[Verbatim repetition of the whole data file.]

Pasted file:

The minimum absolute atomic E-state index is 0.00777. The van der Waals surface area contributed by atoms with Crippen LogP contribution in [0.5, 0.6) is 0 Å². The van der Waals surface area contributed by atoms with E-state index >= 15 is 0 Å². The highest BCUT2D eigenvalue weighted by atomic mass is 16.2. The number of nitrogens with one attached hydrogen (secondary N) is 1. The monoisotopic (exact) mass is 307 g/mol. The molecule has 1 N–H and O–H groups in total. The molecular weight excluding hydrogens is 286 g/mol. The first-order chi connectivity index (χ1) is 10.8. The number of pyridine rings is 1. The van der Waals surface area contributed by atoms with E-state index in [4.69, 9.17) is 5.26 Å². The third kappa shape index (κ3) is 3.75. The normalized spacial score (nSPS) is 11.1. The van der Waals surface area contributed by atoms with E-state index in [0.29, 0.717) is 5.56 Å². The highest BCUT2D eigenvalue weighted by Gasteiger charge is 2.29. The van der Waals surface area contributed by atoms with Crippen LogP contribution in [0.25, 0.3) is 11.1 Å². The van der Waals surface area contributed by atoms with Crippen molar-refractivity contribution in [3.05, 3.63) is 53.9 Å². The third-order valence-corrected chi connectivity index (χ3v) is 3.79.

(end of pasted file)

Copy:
The minimum absolute atomic E-state index is 0.00777. The van der Waals surface area contributed by atoms with Crippen LogP contribution in [0.5, 0.6) is 0 Å². The van der Waals surface area contributed by atoms with E-state index >= 15 is 0 Å². The highest BCUT2D eigenvalue weighted by atomic mass is 16.2. The number of nitrogens with one attached hydrogen (secondary N) is 1. The monoisotopic (exact) mass is 307 g/mol. The molecule has 1 N–H and O–H groups in total. The molecular weight excluding hydrogens is 286 g/mol. The first-order chi connectivity index (χ1) is 10.8. The number of pyridine rings is 1. The van der Waals surface area contributed by atoms with E-state index in [4.69, 9.17) is 5.26 Å². The third kappa shape index (κ3) is 3.75. The normalized spacial score (nSPS) is 11.1. The van der Waals surface area contributed by atoms with E-state index in [0.29, 0.717) is 5.56 Å². The highest BCUT2D eigenvalue weighted by Gasteiger charge is 2.29. The van der Waals surface area contributed by atoms with Crippen LogP contribution in [0.25, 0.3) is 11.1 Å². The van der Waals surface area contributed by atoms with Crippen molar-refractivity contribution in [3.05, 3.63) is 53.9 Å². The third-order valence-corrected chi connectivity index (χ3v) is 3.79.